Sanctuary Restaurants

Sylvie Palmer | May 2021

Sanctuary Restaurants use the powerful theological symbolism of sanctuary prevalent in American immigration debates to declare their physical locations as safe havens for food service workers. While restaurants cannot legally protect undocumented migrants from immigration court procedures, these statements of solidarity meaningfully contribute to the Sanctuary Movement as a whole by demonstrating a concerted effort to create welcoming environments to all. To do this, the New York City based non-profit Restaurant Opportunities Center (ROC) connects workers with educational, professional, and legal resources and brings consumers’ attention to addressing the critical issue of mistreatment of undocumented workers. Using the symbolism of sanctuary adds a crucial element of moral authority to activists’ arguments for protecting migrants without documentation by employing the same text used by conservative Christians to extol the virtues of “family values.” The ROC teamed up with, an online campaign strategizing platform focused on equity and justice for Latinx communities, to create the Sanctuary Restaurant movement to support and protect restaurant workers. Sanctuary Restaurants in New York City lead the way for all business owners to take a more humanitarian approach to employment and for all people to treat each other with kindness and dignity. Fifty-five eateries in New York City have already joined the official Sanctuary Restaurant movement with more signing on every day, leading to a monumental shift in American employment paradigms.

This seismic shift in the Sanctuary Movement and immigration discourse came about as the American population reacted to the former President’s xenophobic rhetoric and policies. Millions of Americans began rallying around activists creating innovative, new tenets and branches of the broader Sanctuary Movement. Community leaders became aware of the deep-seated issues of the current immigration system at this point in time, effectively transforming the contemporary Sanctuary Movement to include municipalities (cities, counties, states) and campuses. Most recently, Sanctuary Restaurants joined in too.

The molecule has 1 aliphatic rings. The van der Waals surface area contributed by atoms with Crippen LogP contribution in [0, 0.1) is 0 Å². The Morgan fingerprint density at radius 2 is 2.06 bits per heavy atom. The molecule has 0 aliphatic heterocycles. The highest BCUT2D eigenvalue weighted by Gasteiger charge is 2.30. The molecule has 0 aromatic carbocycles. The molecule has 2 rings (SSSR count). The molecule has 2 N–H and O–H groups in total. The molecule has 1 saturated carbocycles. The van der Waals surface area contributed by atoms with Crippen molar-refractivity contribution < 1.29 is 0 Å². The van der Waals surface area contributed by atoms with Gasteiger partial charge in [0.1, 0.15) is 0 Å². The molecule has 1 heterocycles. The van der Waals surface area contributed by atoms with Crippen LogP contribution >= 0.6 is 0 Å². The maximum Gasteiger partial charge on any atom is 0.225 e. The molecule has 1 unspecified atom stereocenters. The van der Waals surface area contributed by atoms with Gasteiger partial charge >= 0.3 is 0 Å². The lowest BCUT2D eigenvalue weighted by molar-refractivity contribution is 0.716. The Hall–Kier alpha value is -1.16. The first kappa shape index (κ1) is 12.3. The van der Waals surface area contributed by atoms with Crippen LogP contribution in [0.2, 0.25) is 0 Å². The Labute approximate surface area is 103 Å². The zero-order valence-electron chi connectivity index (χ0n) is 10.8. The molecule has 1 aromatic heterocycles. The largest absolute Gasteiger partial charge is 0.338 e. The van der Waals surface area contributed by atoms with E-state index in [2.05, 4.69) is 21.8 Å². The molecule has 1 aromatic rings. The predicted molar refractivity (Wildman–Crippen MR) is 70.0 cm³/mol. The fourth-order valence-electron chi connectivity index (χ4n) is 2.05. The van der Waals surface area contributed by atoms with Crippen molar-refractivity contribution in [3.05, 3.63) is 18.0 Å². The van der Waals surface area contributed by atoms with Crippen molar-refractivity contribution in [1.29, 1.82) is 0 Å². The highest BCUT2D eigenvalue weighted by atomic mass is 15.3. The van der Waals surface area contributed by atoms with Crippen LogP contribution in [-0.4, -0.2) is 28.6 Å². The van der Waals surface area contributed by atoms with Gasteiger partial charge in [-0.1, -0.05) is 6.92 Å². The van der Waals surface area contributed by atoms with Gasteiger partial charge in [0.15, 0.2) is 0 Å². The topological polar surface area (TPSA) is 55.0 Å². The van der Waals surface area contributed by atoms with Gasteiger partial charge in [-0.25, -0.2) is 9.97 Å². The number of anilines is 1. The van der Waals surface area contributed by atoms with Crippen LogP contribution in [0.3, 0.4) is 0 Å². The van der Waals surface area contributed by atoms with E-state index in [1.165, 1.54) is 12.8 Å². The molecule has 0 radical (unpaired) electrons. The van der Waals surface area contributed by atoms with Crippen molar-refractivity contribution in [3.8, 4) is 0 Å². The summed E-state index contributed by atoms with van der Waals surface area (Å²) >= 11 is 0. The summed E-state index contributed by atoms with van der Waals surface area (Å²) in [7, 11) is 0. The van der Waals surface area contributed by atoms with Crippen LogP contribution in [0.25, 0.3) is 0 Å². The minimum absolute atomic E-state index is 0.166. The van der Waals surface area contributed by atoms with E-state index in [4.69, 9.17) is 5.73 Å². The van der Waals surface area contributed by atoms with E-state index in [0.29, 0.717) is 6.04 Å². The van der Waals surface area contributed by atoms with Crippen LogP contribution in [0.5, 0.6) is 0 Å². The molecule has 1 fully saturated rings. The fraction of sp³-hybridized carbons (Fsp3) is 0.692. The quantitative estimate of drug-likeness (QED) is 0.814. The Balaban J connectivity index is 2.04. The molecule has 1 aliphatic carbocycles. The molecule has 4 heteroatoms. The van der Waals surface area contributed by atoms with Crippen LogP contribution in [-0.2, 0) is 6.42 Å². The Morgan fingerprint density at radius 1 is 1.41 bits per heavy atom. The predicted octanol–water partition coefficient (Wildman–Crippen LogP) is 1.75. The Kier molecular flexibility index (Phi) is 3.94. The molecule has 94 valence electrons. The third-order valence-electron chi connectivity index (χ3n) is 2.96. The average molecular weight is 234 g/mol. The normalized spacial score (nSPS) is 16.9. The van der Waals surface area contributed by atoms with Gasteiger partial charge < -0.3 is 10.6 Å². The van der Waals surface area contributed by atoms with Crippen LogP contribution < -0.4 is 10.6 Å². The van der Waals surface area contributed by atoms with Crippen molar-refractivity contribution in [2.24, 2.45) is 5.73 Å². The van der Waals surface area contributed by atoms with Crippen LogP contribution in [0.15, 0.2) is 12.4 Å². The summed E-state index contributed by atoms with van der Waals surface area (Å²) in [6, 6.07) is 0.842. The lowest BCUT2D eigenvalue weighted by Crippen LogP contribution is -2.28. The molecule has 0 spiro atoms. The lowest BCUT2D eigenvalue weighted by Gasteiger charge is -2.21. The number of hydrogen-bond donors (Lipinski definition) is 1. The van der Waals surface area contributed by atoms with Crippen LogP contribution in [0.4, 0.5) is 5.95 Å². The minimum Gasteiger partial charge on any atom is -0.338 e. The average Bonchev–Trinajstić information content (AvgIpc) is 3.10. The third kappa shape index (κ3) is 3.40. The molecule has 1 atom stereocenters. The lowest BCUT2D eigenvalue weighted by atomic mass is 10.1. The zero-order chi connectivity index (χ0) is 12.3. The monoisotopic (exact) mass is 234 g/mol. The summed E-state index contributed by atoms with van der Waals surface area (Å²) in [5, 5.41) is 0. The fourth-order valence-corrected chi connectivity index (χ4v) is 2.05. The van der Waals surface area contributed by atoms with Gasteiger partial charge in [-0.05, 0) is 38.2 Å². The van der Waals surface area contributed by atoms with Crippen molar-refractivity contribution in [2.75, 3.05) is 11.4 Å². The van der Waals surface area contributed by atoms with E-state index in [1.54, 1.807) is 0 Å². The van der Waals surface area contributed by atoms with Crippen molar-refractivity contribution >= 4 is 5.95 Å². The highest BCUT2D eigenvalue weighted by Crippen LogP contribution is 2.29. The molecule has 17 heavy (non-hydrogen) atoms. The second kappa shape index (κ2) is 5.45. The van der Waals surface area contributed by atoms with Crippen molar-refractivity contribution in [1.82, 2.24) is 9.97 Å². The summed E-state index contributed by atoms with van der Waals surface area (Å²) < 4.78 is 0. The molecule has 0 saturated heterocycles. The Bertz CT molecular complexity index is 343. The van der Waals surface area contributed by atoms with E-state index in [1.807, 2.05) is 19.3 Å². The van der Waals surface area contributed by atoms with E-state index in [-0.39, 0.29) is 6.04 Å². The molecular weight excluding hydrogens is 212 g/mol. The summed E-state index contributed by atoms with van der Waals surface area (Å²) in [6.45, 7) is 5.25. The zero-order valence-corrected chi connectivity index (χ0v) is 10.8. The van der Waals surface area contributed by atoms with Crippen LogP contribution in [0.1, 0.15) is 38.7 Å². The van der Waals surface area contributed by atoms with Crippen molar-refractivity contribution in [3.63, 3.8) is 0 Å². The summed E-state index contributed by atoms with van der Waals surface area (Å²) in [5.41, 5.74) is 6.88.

A Place At the Table for Everyone

Participating eateries display a sign that reads: “SANCTUARY RESTAURANTS: A Place At the Table for Everyone” and emphasize their physical locations as safe spaces for all. While the Sanctuary Restaurants website offers a disclaimer that the label does not provide legal protection against migration authorities, restaurants can utilize their Fourth Amendment property rights to refuse entry for ICE agents without warrants. Additionally, restaurants are required to have all employees fill out I-9 forms, but they’re not required to take additional steps to verify the information that applicants provide, and restaurants often choose to turn a blind eye to potentially inauthentic documents, allowing more employment opportunities for undocumented workers. These restaurants also connect employees to additional programs; the ROC organizes restaurant staff, customers, and activists around its principles by providing access to professional development programs and training to recognize and mitigate any form of harassment in the workplace. The organization is deepening its involvement in municipalities with local chapters – New York where the organization is headquartered, Pennsylvania, Washington D.C, Chicago, Michigan, Minnesota, Mississippi, New Orleans, Massachusetts, California — Los Angeles, San Francisco, and Oakland.